An absorbing story of love and adventure in France of the early seventeenth century.
rmagnac or red Anjou? This was a Burgundy of which Monsieur le Marquis thought highly, and this a delicate Lombardy wine that His Majesty had oft commended. Or perhaps Monsieur de Chatellerault would prefer to taste the last vintage of Bardelys?
And so they plagued him and bewildered him until his choice was made; and even then a couple of them held themselves in readiness behind his chair to forestall his slightest want. Indeed, had he been the very King himself, no greater honour could we have shown him at the Hotel de Bardelys.
But the restraint that his coming had brought with it hung still upon the company, for Chatellerault was little loved, and his presence there was much as that of the skull at an Egyptian banquet.
For of all these fair-weather friends that sat about my table - amongst whom there were few that had not felt his power - I feared there might be scarcely one would have the grace to dissemble his contempt of the fallen favourite. That he was fallen, as much his words as what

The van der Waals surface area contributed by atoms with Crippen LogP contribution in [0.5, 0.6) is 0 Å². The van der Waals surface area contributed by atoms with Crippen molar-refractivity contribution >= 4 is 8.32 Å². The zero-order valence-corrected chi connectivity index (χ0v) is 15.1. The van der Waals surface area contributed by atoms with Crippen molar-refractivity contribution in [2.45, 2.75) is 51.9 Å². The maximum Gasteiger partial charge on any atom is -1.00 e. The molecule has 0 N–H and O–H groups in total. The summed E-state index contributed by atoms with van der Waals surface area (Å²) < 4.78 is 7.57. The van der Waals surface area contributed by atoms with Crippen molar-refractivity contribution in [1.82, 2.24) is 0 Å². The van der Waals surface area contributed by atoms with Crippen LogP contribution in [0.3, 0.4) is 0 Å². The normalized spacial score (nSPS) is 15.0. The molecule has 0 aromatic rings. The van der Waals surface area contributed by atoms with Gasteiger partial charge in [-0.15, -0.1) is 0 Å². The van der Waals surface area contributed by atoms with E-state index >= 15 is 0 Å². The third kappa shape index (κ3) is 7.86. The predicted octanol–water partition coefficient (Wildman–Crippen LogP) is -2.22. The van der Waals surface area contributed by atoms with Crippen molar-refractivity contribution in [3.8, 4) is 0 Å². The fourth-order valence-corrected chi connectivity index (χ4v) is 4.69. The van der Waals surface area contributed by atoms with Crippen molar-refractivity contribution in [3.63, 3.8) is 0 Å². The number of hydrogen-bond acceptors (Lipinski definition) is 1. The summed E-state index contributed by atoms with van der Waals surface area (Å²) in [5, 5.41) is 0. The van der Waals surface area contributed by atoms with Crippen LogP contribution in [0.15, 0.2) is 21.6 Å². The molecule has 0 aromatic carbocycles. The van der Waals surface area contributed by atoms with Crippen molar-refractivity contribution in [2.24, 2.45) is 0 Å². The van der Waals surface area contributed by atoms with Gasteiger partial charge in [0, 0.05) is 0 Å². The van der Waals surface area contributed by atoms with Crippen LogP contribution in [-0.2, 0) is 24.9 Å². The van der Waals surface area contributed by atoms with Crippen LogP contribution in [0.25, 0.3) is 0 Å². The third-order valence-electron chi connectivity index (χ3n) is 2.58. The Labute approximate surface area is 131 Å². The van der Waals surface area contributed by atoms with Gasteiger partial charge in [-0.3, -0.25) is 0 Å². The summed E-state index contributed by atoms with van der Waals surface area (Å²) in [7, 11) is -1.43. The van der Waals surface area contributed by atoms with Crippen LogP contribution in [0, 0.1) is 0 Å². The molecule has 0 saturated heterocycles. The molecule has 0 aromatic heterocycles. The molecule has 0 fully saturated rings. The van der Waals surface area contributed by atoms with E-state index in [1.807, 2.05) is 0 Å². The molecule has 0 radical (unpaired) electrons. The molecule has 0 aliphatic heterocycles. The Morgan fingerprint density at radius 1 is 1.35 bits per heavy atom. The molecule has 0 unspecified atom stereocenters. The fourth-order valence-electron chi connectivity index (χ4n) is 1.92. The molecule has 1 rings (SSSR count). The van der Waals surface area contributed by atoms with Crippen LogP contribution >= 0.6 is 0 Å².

amazing brilliant story which i enjoyed.entertaining from start to finish,despite its lack of sexual scenes one could feel the love depicted in the story.
A very beautifully arranged story without the tragic touch which is usually always there in other history based stories. One enjoys the way the main character of Bradelys thinks, acts. Breifly, it was Nice.
The longer title of this book is "Bardelys the Magnificent; being an account of the strange wooing pursued by the Sieur Marcel de Saint-Pol, marquis of Bardelys...'' - and strange account it is. One of Sabatini's earlier works the novel is an enjoyable read - and follows a usual formula of the author insofar that the main character, Sieur Marcel de Saint-Pol, a man of splendiferous honour pursues fortune and a woman of whom love grows as the adventure unfolds. In the current case Bardelys may be magnificent in his abilities to woo, to control men, to pursue valour etc but he is left severely wanting in the area of common sense and therefore (but for the moderating hand of fate) he continuously makes mistakes which would fell the normal man with regards truth and honour. Thus whilst lesser men who perhaps with rather more 'magnificence' in this area would act more carefully, Bardelys survives by chance and the privilege of nobility.